A high throughput tissue culture assay demonstrated that both day 0 and day 8 virus isolates were resistant to amantadine, with a 50% effective concentration (EC50) of >200μM. The EC50 of oseltamivir of the wild-type virus isolated from day 0 was >2000-fold lower than the EC50 of the deletion containing virus isolated on day 8. The EC50 of zanamivir was also increased 7-fold in the virus containing the deletion from the wild-type day 0 virus, and 21-fold higher than the control virus (Table 1).

Standard plaque reduction assays showed similar results to the high throughput assay demonstrating a significantly higher IC50 to oseltamivir in the virus containing the deletion with a >49-fold increase, and an increase of 14-fold in zanamivir IC50 (Table 1).

The greater resistance demonstrated in these replication-dependent assays is likely to reflect not only the amplification of virus required for read-out but also reduced amount of NA in each virion. Comparison of the NA activity per μg total protein in each virus preparation showed that the day 8 isolate had approximately 3 times less NA than the day 0 isolate (1.4 μU and 6.0 μU per μg respectively). Interestingly, these isolates have substantially less NA activity than A/Wisconsin/67/2005 (85.3 μUnits/μg) that was used as a control.

Viral fitness in cell culture

The virus isolated on day 8 containing the NA deletion showed no significant difference in viral replicative fitness in MDCK cells compared to the day 0 wild-type isolate. Both viruses reached peak titers (105 pfu/ml) at 36–48 hours (Figure 2).

Figure 2
Viral replication kinetics in MDCK cells at 37°C. Cellswereinfected with 0.01 MOI of virus. Supernatants from infected MDCK cells were collected at 12 hour intervals and viral titer determined by plaque assay (see Methods). Cultures and measurements ...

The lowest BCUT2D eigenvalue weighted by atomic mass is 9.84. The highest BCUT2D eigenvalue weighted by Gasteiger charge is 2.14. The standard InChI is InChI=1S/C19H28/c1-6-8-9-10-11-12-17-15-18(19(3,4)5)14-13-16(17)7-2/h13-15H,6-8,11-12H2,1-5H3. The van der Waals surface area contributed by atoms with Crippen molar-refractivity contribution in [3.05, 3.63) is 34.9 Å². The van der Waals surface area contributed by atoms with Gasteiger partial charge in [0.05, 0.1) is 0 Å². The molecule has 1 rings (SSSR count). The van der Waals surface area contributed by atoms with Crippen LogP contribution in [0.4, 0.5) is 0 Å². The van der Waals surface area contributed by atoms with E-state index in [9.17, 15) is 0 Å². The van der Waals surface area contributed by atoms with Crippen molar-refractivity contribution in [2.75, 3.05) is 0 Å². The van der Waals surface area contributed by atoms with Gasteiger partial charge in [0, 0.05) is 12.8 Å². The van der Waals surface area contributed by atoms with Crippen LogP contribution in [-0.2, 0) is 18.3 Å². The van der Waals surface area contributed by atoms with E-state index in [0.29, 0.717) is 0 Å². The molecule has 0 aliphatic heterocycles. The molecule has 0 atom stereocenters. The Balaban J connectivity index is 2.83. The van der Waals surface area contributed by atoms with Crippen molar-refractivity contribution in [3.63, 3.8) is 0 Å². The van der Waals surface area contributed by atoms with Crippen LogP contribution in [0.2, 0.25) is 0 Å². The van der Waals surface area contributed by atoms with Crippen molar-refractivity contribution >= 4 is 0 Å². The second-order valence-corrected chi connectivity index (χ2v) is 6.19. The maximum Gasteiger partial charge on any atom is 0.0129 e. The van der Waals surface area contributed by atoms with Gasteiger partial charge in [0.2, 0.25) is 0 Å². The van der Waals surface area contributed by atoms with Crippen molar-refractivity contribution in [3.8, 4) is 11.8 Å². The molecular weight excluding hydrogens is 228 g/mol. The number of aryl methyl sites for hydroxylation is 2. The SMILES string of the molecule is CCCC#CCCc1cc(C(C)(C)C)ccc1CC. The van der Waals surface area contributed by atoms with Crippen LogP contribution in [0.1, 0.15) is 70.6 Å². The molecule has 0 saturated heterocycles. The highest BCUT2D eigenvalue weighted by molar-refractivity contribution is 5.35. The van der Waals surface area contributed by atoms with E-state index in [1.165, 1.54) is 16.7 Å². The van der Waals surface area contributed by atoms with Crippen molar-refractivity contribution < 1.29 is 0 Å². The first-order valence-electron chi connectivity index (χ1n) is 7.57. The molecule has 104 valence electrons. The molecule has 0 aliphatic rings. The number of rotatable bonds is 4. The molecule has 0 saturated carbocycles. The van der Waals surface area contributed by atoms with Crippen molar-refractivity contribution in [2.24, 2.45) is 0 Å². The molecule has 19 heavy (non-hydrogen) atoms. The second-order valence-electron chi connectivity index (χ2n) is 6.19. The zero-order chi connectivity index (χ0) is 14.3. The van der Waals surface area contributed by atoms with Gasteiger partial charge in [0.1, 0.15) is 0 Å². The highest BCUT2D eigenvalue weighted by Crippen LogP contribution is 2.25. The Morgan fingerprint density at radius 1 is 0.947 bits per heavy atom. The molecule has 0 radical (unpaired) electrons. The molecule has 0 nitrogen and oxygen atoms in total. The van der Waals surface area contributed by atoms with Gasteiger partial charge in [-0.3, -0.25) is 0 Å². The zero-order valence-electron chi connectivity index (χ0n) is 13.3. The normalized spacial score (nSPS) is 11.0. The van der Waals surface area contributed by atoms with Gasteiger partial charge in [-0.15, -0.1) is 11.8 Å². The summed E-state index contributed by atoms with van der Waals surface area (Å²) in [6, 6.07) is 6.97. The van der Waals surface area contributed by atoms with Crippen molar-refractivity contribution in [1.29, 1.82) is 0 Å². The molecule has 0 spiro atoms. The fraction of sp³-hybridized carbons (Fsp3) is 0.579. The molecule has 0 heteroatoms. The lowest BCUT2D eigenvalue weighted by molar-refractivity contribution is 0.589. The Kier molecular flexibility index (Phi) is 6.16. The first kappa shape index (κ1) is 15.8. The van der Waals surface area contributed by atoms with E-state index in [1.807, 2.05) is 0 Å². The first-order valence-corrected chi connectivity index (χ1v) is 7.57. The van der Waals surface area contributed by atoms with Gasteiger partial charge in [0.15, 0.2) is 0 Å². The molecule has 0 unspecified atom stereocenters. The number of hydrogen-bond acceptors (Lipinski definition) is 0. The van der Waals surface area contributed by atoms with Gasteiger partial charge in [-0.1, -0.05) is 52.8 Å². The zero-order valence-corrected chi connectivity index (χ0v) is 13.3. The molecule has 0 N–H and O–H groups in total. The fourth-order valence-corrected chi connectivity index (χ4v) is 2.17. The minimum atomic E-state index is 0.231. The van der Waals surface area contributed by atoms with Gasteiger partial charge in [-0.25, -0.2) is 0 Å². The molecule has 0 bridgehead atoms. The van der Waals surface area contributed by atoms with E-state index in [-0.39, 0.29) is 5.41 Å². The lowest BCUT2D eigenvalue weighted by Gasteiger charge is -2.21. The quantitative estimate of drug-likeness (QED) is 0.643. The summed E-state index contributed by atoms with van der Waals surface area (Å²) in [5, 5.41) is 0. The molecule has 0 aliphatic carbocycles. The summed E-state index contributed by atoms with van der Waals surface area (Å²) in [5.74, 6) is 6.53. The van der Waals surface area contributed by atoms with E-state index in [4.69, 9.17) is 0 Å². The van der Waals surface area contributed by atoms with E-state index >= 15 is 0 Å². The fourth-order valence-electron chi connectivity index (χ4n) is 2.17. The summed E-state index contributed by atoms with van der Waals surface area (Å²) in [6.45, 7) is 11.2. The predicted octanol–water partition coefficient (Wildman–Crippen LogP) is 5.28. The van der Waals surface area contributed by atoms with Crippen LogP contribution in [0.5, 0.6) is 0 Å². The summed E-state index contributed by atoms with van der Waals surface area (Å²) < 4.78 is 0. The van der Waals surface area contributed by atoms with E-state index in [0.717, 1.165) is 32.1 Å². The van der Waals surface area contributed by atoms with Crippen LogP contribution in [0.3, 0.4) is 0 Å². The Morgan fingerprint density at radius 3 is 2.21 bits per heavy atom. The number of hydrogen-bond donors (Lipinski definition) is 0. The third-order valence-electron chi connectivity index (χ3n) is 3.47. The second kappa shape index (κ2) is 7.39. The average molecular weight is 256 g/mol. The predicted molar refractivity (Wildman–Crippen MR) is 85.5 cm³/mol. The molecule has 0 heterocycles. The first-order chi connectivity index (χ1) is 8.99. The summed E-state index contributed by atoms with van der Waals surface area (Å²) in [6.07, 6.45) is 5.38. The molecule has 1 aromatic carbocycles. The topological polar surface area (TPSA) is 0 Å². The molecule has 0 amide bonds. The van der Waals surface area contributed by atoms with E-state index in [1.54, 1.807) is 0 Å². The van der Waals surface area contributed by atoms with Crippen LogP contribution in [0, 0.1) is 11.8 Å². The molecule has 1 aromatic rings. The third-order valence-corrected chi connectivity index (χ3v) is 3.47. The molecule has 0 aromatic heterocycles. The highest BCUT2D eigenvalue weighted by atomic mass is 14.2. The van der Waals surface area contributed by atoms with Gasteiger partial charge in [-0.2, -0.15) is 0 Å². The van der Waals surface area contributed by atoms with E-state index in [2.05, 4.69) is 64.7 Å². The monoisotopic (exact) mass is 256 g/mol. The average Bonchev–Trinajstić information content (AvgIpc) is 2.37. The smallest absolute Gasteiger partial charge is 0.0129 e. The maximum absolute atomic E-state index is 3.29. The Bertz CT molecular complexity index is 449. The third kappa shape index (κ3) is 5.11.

Ferret infection and contact transmission

All ferrets intranasally inoculated with either wild-type and NA mutant virus developed similar mild illness associated with significant nasal shedding of influenza A virus. Virus was detectable 48 hours after inoculation by culture and RT-PCR from the nasal washes of all 4 ferrets in each group. No significant difference in detectable levels of virus was noted between the ferrets inoculated with the virus isolated on day 0 or the day 8 virus containing the NA deletion (Figure 3).

Figure 3
Ferret inoculation and transmission. All four ferrets inoculated with each virus were shedding detectable virus 48 hours after inoculation. In both groups, three of four (75%) of ferrets placed in contact with the inoculated ferrets developed active infection ...

Three of four (75%) ferrets in each group that were not inoculated but placed in the cages with the inoculated ferrets were found to have detectable levels of virus in nasal wash fluid 48 hours after contact. No significant difference in the viral titer was observed between the ferrets placed in contact with day 0 or day 8 virus inoculated ferrets (Figure 3).